For over a century the Pennsylvania Chamber of Business and Industry has advocated for policies that help make Pennsylvania a first-rate state, attract investment and strengthen our communities. Today, we are focused particularly on policies to address workforce shortages that are holding back our economy and preventing employers from recovering.
Addressing this challenge will require a multi-pronged approach with a focus on encouraging employment for Pennsylvanians who are too often marginalized. This includes improving Pennsylvania’s overburdened probation system, and the Legislature has an immediate opportunity to do so this session.
Businesses in the commonwealth are already experiencing existential challenges due to the pandemic, inflation and economic uncertainty. Our probation system places additional strain on employers and our workforce.
For example, individuals are often not allowed to travel outside their county lines, which limits work options. They have to show up to meetings with their probation officer scheduled at inconvenient and inflexible times, which can conflict with their employers’ working hours or scheduling needs. If they violate any of these rules, or make any minor misstep, they can be subject to a “technical” violation leading to months or even years of incarceration, which may give the impression they are a risky hire.
That’s why I applaud Sens. Lisa Baker, R-Luzerne, and Anthony Williams, D-Philadelphia, for introducing Senate Bill 913, legislation that would begin to reverse these ineffective and counterproductive policies. While no single bill will solve all of Pennsylvania’s workforce or criminal justice problems, this legislation would bring urgently needed changes that are long overdue.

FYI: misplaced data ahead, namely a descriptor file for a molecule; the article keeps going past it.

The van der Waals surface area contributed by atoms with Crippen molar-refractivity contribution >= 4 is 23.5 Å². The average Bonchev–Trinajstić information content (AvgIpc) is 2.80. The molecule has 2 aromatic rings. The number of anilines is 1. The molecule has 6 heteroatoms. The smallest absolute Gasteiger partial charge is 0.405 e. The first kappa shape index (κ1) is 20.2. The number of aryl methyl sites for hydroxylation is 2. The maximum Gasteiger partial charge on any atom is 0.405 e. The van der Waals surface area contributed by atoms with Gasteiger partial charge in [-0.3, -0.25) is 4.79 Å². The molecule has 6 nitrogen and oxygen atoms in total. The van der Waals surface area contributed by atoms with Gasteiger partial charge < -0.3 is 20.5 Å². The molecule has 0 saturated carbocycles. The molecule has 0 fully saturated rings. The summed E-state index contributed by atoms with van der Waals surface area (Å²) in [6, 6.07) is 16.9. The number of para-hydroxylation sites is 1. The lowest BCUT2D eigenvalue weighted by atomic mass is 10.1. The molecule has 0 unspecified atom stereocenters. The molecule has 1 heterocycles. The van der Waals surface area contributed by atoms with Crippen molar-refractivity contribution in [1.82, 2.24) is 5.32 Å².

First, SB 913 would help limit incarcerations for non-criminal technical violations and result in fewer people being disrupted from their lives and jobs. SB 913 narrows the legal definition of a technical violation, limits the circumstances that allow for incarceration for a technical violation and caps the amount of time the court can sentence someone to for violating. As a result, there will be fewer people sent to prison — and away from employment — for these violations. In the event a violation does result in reincarceration, the bill directs courts to consider allowing the time to be served on weekends or other nonwork days, so probationers can hopefully retain employment.
SB 913 would also standardize the process for reviewing individuals on probation and allowing for early termination as long as they have adhered to the requirements toward completing their terms. Individuals can accelerate their review timeline by completing activities that enhance their employability, such as earning an educational degree or pursuing vocational training.
Pennsylvania’s own York County shows that we can safely reward individuals who are showing progress by terminating their probation early. District Attorney Dave Sunday’s early termination program has helped hundreds of people end their probation sentences early, with a positive impact on safety. Only 8% of individuals who were granted early termination reoffended, in contrast to the county’s overall recidivism rate of 35-40%.
Finally, SB 913 would limit the blanket condition that prevents people on probation from traveling outside their jurisdiction, expanding employment options for these individuals.
The reforms in SB 913 are not new. In fact, they have proven effective in unlocking talent in the workforce while still prioritizing public safety in dozens of states around the country.
It is critical for lawmakers, advocates and all stakeholders to embrace a range of policies and strategies to help Pennsylvania businesses struggling to fill open positions. SB 913 received overwhelming bipartisan support when it passed the State Senate in December, and I urge leaders in the House of Representatives to prioritize this legislation when they return to session.Author: Gene BarrPublication: Trib Livehttps://triblive.com/